One justification for maintaining the US AAA rating in spite of these concerns has been refuted by the current crisis. The argument is that since the US manages the world’s reserve currency it is somehow insulated from default. Unfortunately, the US dollar’s reserve status has been under attack for several years, and is not guaranteed to persist over the 30-year term of the longest dated Treasury instruments. Further, the reserve currency argument implicitly assumes that the Federal Reserve would monetize Treasury debts should default risk appear. This argument ignores Fed independence, as well as the fact that the CPI indexing of many Federal benefits would impede the government’s ability to liquidate debt by printing money. Finally, I have not heard any responsible commentator suggest that the government address a failure to raise the debt ceiling by paying creditors with newly created money, so clearly reserve currency status provides no refuge in the current scenario.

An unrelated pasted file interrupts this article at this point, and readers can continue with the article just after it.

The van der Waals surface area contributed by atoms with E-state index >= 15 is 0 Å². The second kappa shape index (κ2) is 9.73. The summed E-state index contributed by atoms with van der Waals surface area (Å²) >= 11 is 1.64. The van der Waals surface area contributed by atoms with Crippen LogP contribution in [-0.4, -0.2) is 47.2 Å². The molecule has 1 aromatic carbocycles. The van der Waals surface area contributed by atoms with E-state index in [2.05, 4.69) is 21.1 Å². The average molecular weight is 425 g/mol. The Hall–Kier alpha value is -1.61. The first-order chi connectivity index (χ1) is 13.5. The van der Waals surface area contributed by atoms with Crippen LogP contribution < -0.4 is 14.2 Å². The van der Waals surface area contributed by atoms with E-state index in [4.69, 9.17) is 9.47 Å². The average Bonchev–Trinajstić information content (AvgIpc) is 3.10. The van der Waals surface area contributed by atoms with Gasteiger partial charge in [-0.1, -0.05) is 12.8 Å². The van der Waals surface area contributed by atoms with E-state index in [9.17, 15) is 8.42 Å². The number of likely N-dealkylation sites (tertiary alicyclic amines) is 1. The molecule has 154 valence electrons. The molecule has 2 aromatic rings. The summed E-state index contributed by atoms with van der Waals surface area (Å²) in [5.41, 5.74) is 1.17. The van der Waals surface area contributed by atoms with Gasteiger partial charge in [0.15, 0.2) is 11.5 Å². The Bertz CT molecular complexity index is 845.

While all three major rating agencies have been late to the downgrade party, there are notable differences among them in their handling of recent events. In my view, S&P has performed the best. They were first to take any action, assigning a negative outlook to US Treasury securities on April 18, 2011. Further, S&P has correctly maintained that a debt ceiling increase without meaningful budget reforms would still merit a downgrade. As suggested earlier, the long term US fiscal imbalance has been known to policymakers for 20 years. If a political crisis like the one we are currently experiencing is unable to motivate elected officials to substantially reduce the gap between out-year revenues and expenditures, it is hard to see what will, thus leaving a future default as a significant risk.